Scammers Cost Military Retirees and Veterans $68 Million Last Year

Scammers Cost Military Retirees and Veterans $68 Million Last Year
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Military retirees and veterans far outpaced other members of the military community when it comes to damage done by financial fraud in 2020, according to federal data released in July, with $68 million reported lost to various scams.


That figure nearly doubles the combined losses reported by active duty servicemembers ($13 million), National Guard and Reserve members ($6 million), and spouses or dependents of active duty members ($17 million) according to data from the Federal Trade Commission’s Consumer Sentinel Network.


Only 57% of fraud victims reported their rank or that of their military family member, but of those that did, officer-related losses topped $19 million, compared with $44 million related to enlisted members.


[RELATED: Seniors Lost Nearly $1 Billion to Scammers in 2020, New Report Shows]


Top Fraud Types

Of the 66,383 fraud reports received from military consumers, nearly 29,000 were imposter scams, which can range from fraudsters impersonating Social Security or IRS officials to posing as family members or potential romantic partners to gain trust and ask for money. These scams cost military consumers $41.3 million last year.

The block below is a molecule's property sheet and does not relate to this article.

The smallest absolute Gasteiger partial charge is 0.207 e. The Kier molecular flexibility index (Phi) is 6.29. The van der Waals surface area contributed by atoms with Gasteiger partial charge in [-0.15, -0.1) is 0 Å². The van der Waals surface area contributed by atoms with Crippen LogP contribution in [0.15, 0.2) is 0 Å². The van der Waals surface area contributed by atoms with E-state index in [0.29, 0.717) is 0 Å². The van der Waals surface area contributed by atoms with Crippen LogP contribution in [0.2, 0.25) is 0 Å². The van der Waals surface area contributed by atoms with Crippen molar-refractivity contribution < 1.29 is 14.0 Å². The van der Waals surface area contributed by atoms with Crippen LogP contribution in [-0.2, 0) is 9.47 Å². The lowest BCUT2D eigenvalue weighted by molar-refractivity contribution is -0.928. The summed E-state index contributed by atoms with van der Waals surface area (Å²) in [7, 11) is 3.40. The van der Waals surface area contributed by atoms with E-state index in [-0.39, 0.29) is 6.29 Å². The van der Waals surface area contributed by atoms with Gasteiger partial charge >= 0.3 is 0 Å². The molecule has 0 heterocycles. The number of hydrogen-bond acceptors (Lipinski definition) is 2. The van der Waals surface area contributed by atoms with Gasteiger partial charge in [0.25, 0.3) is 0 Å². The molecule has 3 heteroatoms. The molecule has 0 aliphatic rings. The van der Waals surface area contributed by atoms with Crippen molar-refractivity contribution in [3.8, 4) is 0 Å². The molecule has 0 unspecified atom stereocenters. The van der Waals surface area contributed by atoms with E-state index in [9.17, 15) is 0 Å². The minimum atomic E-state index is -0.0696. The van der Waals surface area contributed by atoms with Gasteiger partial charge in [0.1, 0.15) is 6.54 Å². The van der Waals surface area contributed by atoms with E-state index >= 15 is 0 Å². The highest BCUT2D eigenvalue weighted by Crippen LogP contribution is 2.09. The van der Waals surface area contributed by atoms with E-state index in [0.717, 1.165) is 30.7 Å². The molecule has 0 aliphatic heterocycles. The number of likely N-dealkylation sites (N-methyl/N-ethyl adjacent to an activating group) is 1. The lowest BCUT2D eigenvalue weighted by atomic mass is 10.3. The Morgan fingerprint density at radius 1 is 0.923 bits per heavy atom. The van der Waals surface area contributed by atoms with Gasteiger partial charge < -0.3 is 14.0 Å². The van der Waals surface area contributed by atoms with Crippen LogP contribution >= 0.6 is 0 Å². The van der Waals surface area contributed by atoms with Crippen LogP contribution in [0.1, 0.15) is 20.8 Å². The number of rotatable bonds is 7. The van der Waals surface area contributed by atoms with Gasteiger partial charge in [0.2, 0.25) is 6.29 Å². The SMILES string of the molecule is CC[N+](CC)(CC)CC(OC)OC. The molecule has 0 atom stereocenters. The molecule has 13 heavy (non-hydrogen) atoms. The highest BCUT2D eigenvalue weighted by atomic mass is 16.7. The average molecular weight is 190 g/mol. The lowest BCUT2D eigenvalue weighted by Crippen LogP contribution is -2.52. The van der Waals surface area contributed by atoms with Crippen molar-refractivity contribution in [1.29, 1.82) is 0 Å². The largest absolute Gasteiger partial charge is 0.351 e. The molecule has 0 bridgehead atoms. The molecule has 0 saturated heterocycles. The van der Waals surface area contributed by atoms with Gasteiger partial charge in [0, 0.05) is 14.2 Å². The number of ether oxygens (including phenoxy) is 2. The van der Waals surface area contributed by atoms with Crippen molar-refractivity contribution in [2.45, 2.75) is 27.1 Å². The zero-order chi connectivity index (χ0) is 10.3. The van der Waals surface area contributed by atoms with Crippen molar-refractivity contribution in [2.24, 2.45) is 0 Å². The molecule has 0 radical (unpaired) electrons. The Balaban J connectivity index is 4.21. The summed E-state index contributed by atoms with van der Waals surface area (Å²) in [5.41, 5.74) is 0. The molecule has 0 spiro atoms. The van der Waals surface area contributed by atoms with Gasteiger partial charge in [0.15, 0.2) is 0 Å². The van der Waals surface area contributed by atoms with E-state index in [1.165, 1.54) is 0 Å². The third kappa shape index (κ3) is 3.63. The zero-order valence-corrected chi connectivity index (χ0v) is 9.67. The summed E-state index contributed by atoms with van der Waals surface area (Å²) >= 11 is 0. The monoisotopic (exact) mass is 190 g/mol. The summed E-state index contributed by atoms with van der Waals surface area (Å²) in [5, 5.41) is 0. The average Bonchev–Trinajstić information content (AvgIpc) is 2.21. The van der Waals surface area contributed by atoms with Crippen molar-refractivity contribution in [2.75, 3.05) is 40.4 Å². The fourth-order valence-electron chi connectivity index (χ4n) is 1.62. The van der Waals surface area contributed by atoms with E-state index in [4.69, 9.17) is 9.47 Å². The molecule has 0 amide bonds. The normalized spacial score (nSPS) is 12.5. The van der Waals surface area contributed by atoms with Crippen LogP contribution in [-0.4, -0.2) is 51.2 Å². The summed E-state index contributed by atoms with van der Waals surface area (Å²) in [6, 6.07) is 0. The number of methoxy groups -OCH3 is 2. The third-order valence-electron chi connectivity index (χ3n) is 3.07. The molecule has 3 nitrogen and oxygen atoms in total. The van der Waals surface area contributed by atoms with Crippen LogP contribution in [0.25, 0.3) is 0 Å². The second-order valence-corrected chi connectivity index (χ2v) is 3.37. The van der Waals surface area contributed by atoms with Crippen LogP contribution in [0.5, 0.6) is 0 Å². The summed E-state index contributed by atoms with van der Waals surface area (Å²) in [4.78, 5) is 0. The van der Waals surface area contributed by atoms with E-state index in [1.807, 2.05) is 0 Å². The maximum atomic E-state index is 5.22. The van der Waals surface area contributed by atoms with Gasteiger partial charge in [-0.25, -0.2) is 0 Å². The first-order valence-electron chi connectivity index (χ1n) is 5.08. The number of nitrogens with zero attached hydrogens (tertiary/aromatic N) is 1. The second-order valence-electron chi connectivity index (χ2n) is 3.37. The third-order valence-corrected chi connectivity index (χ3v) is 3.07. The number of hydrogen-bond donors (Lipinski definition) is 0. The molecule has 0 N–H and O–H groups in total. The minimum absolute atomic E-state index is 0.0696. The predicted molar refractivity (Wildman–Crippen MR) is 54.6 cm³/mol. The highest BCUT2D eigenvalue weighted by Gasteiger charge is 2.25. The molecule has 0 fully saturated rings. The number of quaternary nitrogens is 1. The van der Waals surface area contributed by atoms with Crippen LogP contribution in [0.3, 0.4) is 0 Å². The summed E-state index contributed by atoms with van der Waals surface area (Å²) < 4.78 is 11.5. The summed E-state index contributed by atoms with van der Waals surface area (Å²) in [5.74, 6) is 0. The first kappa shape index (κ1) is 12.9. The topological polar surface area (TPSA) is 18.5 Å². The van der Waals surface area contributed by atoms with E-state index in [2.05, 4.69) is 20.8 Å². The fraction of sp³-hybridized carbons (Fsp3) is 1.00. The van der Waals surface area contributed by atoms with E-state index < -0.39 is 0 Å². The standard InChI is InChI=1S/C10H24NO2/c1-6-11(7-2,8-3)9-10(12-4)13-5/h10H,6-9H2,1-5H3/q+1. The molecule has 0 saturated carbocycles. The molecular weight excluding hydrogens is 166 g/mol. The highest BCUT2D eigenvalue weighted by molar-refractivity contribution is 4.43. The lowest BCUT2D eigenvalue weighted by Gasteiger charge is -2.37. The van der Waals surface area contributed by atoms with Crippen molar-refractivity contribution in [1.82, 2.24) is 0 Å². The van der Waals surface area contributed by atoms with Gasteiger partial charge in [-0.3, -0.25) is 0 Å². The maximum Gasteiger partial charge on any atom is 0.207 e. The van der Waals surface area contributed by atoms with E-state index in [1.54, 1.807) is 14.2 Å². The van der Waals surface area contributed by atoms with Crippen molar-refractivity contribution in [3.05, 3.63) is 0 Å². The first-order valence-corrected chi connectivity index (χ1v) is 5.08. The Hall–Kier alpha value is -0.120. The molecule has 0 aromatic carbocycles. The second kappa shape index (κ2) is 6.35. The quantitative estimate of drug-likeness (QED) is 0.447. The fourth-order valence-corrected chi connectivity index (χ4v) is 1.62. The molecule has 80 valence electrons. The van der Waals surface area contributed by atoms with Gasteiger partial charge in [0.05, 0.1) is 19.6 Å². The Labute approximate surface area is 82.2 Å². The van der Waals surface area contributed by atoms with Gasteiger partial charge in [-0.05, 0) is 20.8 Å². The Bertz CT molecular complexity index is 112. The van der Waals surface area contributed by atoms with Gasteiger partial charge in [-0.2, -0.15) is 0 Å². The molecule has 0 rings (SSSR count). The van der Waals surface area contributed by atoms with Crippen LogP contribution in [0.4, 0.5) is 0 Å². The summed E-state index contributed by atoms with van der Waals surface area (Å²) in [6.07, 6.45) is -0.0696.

Other types of fraud at the top of the list:

  • Fraudulent prizes, sweepstakes, and lotteries accounted for $12.3 million in losses in 2020.
  • Scams connected to online shopping or negative reviews led to $8.1 million in losses.
  • Fake business or job opportunities resulted in $6.7 million in losses, as did fraudulent travel, vacation, and timeshare programs. The second group had the highest median loss rate ($2,475) of all categories.


Stay Vigilant

Read MOAA’s three-part series on avoiding scams, and learn more about scam avoidance and reporting practices at MOAA Premium and Life members can watch An Overview of Scams and Frauds, a recording of a webinar that was part of MOAA’s 2020 Annual Meeting presentation (login required).


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About the Author

Kevin Lilley
Kevin Lilley

Lilley serves as MOAA's digital content manager. His duties include producing, editing, and managing content for a variety of platforms, with a concentration on The MOAA Newsletter and Follow him on Twitter: @KRLilley